Friday, January 25, 2013

Tholian Webs and Hamstrings

     In an early episode of Star Trek (the original) the United Star Ship Enterprise enters Tholian space much to the chagrin of the Tholians who begin spinning a complex energy web around the Enterprise effectively entrapping it. The appearance of the Tholian web is reminiscent of the pattern you see containing ham hocks at the local butcher shop or deli.

    This is the kind of entrapment the Federal Motor Carrier Safety Administration (FMCSA) has subjected commercial drivers to in their latest revision of the Hours of Service (HOS) regulations. The FMCSA after thousands of hours of input from professional drivers about the HOS seemingly ignored that input and continued on their own course much to the detriment of driving safety and the well being of drivers.

    As a semi-retired semi driver, the HOS regulations rarely affected me since my driving has been mostly short, local trips completed well short of the time limitations prescribed by the regulations, the old ones or the new. Until this week when I accepted a dispatch to deliver in Kentucky and pick up in Ohio returning home on the third day.

    This was the first overnight trip I have done since being advised by my doctor 10 or so years ago to find a job other than Over-The-Road (OTR) driving because of the DVT (Deep Vein Clot) I suffered and my predisposition to suffer a repeat episode. The sitting a driver does in one position for extended periods allows bodily fluids to accumulate in the lower extremities which can be a precursor to a clot forming.

    David Bloom, a news reporter for NBC, died from just such a DVT after spending an excess amount of time cramped in an armored personnel carrier (APC) while he was covering the invasion of Iraq in April of 2003. Since his untimely death from this previously little known condition, his widow, Melanie, has made it a legacy for her late husband to increase people’s awareness of this condition which kills more people annually than AIDS and breast cancer combined. []

    For ten years I have been clot free because of a combination of blood thinners, weight loss and graduated compression support stockings to prevent excess accumulation of fluids. Prior to my clot I had experienced serious edema or swelling in my legs and feet. I had what was referred to as “pitting edema” and later “weeping edema” — there was so much fluid accumulated that it actually started oozing out through my pores.

    I took this recent trip because I have been free of any major medical problems for most of the last ten years. I took this trip knowing that I had more than enough time to get to the delivery at or well before the appointment time and the same flexibility on the return trip. I thought. Enter the Tholian web!

    Before the recent HOS changes, a driver could drive up to 10 hours before being required to take an 8 hour rest break. It could take 18 or 20 hours before a driver had to shut down for a break so long as he didn’t drive more than 10 or drive after accumulating combined driving and on duty not driving time of 15 hours. This allowed a driver to take a nap or a break and he’d still have time to complete his trip on time without violating any of the regulations.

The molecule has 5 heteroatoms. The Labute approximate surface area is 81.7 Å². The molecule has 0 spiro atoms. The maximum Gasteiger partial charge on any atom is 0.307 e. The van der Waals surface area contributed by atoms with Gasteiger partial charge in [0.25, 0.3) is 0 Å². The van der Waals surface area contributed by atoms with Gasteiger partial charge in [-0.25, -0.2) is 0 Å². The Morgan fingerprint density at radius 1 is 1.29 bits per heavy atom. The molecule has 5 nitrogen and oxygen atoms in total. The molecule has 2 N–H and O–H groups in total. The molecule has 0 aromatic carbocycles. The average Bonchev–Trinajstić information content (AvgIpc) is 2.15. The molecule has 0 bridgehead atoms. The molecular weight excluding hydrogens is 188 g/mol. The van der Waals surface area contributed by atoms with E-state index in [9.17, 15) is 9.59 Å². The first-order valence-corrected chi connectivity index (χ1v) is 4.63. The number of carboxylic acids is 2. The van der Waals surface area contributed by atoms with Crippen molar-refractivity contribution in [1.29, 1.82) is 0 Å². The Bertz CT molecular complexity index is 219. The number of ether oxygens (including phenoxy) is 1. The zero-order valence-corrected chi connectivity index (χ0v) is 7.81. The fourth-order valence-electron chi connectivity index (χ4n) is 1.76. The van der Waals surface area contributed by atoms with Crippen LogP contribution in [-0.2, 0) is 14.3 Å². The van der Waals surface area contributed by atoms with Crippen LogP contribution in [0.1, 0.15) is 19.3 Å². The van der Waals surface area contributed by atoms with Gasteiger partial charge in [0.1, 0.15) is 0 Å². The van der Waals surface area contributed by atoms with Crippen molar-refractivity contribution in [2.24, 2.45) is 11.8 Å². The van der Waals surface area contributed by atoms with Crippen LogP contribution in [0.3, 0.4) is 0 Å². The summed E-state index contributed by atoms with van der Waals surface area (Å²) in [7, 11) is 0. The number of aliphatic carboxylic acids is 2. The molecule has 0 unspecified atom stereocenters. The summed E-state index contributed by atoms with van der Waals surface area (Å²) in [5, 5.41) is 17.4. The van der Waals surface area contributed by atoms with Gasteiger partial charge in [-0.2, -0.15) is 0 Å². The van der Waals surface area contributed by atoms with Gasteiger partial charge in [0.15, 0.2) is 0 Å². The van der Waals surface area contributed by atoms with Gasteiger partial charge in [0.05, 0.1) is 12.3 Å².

Now, a driver is allowed to drive 11 hours but he CANNOT drive after the 14th hour no matter what! That means if he takes a nap or an extended break, he must still shut down 14 hours after beginning his on duty time. Naps or breaks will not extend the mandatory shut down time previously allowed. That shut down must be for TEN hours not eight. That means the driver MUST complete his 14 hour duty period more than 10 hours ahead of his next appointment so he’s legal again to drive to his next appointment! It doesn’t get any more hamstringing or horse collar or Tholian than that!

    In my approximately one million crash-free, driving-violation-free miles, I have never met a driver who wished to kill himself or anyone else. I have never met a driver who needed to be told he’s too tired to drive. I have met a trooper or two who told me that “tired or not you can’t park here” and forced me back onto the highway in search of a place to nap. Yet the FMCSA tells me I cannot “legally” drive when I’m tired, that is, when they’ve determined I’m too tired to drive whether I’m tired or not.

    This creeping Big Brotherism is going to kill a lot of people if we don’t assert our rights to govern our own bodies. Take this log book and shove it. I KNOW when I’m tired! I KNOW when I’m fit to drive and your damned regulations be damned! The log book page I turn in will always be legal. It may not be factual but it will satisfy the requirements. I will nap if I feel the need. I am the driver! I will not be driven!

    [Quitclaim: The immediately foregoing is neither an admission of guilt nor an expression of intention to commit any violation of the FMCSA regs. It is an expression of opinion using full writer’s license to speak freely.]

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